Polak to miss 2nd game with sore shoulder;
Johnson still progressing after knee surgery
By LOUIE KORAC
ST. LOUIS -- Roman Polak's goal of playing a full 82-game schedule was steadily on course.
But in a split second, doing what he does best -- going hard into the corners in his own zone -- Polak crashed hard into the corner boards in the waning seconds Saturday against New Jersey, injuring his right shoulder with a little help from the Devils' Travis Zajac.
Polak, 23, missed his first game of the season in Sunday's 3-2 loss to Nashville after playing in 71 straight to begin the season.
It looks like Polak will miss his second consecutive game when the Blues (34-29-9) look to cling to slim playoff hopes when they face the Detroit Red Wings (36-23-13) at 6:30 p.m. today (FSN, KMOX 1120-AM).
Polak took part in the team's practice Tuesday before departing for the Motor City and was engaging in many aspects -- maybe not quite to the fullest extend. But after practice, he declared himself not quite ready to go.
Blues coach Davis Payne and Polak both said he is day-to-day. Payne listed his defenseman as questionable. Polak was more forthcoming. He did not accompany the team to Detroit.
"It was kind of alright, but it's still sore," Polak said after practice at Scottrade Center. "I don't think I'm going to be able to play tomorrow.
"I have to be patient and go day-by-day. Just make sure I don't want to hurt it more."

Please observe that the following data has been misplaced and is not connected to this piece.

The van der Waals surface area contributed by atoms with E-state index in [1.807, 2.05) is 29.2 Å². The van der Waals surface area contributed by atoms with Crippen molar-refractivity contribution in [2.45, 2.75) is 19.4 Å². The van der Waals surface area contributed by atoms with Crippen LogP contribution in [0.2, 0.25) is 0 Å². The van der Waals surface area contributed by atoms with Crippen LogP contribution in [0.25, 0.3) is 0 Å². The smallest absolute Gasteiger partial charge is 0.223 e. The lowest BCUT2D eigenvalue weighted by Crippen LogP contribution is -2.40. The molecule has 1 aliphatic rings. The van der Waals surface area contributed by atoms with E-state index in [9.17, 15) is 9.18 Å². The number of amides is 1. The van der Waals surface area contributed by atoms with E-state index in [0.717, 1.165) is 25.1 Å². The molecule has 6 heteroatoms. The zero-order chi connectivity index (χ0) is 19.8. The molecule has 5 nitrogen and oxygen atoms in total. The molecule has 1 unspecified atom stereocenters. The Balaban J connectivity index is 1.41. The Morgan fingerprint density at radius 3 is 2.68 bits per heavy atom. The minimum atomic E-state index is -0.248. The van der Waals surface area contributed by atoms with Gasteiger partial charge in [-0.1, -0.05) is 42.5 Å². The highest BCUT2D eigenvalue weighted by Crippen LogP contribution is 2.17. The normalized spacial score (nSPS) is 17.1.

Polak said his shoulder was not hurt as seriously as it appeared on television and he wanted to play Sunday. He took part in the pre-game warm-up but it was decided that it was best for him to sit out as a precaution.
"He's a guy that plays a great deal of minutes," Blues coach Davis Payne said of Polak. "He does those D-zone situations, net-front strength, speed to corners, speed to assignments and winning those battles. He's a guy that does (all) that without question."
Veteran Darryl Sydor will play his second straight game after sitting out 12 in a row.
"I wanted to play against Nashville, too, but you have to think the other way," Polak said. "If it isn't 100 percent, I don't know if I can help the team if I'm not playing at 100 percent especially with my game because I like to go strong in the corners and hit people.
"That was one of my goals, to play all 82 games. I couldn't and that's frustrating. ... It was kind of painful to watch that game (Sunday). But it's hockey and it happens."
* Blanking the Wings -- In a rare feat, the Blues have an opportunity to go unbeaten in regulation against the Red Wings tonight in a season for the first time since 1980-81, when they were 4-0-0 against their Central Division rivals.
The Blues are 4-0-1 against the Wings this season, with the only defeat being a 4-3 shootout loss on Nov. 28.
But the Red Wings, who are in that eighth and final playoff spot in the Western Conference with 85 points, are healthy once again and will surely be looking for some retribution tonight.